The Berean Expositor
Volume 43 - Page 93 of 243
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The Interpretation of the Scriptures.
Governing Principles for Correct Interpretation.
pp. 188 - 192
One of the most important subjects within the orbit of Christianity is the science and
art of Biblical interpretation or hermeneutics. The word "hermeneutics" is ultimately
derived from Hermes, the Greek god who was supposed to bring the messages of the
gods to mortals, and was the god of science, speech, writing and art. It has a connection
with the Greek word hermeneia, interpretation, and its verbal forms: diermeneuo to
interpret, or explain; methermeneuomai to interpret, to translate; dusermeneutos difficult
to interpret; diermeneutes interpreter.
God has spoken to men through the Holy Scriptures, but what has He said? What is
the meaning of His Words? If we cannot be sure of His meaning, of what practical use
are the Scriptures to us? How can we receive Divine understanding unless the meaning
of the Word of God is clear to us? It is the aim of hermeneutics to ascertain what God
has said in His Word and to determine its meaning. This is a high and holy task and
needs to be approached in deep humility. Upon the correct interpretation of the Bible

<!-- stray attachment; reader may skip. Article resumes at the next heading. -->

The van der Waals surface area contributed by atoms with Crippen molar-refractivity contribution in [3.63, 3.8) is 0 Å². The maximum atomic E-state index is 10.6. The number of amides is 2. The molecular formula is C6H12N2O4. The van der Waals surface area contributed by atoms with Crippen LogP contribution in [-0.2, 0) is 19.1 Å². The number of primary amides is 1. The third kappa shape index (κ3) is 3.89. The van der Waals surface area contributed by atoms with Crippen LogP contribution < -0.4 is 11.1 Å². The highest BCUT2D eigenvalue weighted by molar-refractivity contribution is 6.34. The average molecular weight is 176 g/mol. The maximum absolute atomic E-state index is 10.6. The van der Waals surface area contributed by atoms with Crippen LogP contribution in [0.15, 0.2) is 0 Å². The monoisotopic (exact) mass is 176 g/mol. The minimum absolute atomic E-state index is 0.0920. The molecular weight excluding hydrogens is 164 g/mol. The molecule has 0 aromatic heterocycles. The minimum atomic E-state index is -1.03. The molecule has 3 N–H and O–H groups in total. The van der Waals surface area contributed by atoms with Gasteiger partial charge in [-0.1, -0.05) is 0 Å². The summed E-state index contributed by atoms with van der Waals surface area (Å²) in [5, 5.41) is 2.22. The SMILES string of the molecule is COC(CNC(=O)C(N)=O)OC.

rests our doctrine of salvation, sanctification, Christian living and future hope, and it is
our solemn responsibility to get to know what God has said with reference to each of
these, and in fact all His Truth as far as we are able to receive it. Not only this, but if we
do not know the correct method of Biblical interpretation, we shall confuse the voice of
God with the voice of man. In every place where our interpretation is at fault, we have
substituted the voice of man for the voice of God, and are getting error instead of truth.
Most of the doctrinal variations and disagreements in Christendom are due to differences
in interpretation. Thus it is practically impossible to over-estimate the importance of
correct hermeneutics, for from this flows correct understanding.
After His resurrection, the Lord Jesus appeared to the two disciples on the road to
Emmaus and in Luke 24: 27 we read:
". . . . . beginning at Moses and all the prophets, He expounded (interpreted,
diermeneuo) unto them in all the Scriptures the things concerning Himself."
And later on, to the eleven He said:
". . . . . all things must be fulfilled, which were written in the law of Moses, and in the
Prophets, and in the Psalms, concerning Me. Then opened He their understanding, that
they might understand the Scriptures" (Luke 24: 44, 45).
It is helpful to see the important place that understanding has in the parables of the
kingdom of heaven. Israel's unbelief and failure inevitably led to a non-understanding
heart (Matt. 13: 15), and in such a condition the human mind is especially open to the
devil's activity (verse 19). He that received seed into the good ground is he that heard the
word and understood it (verse 23).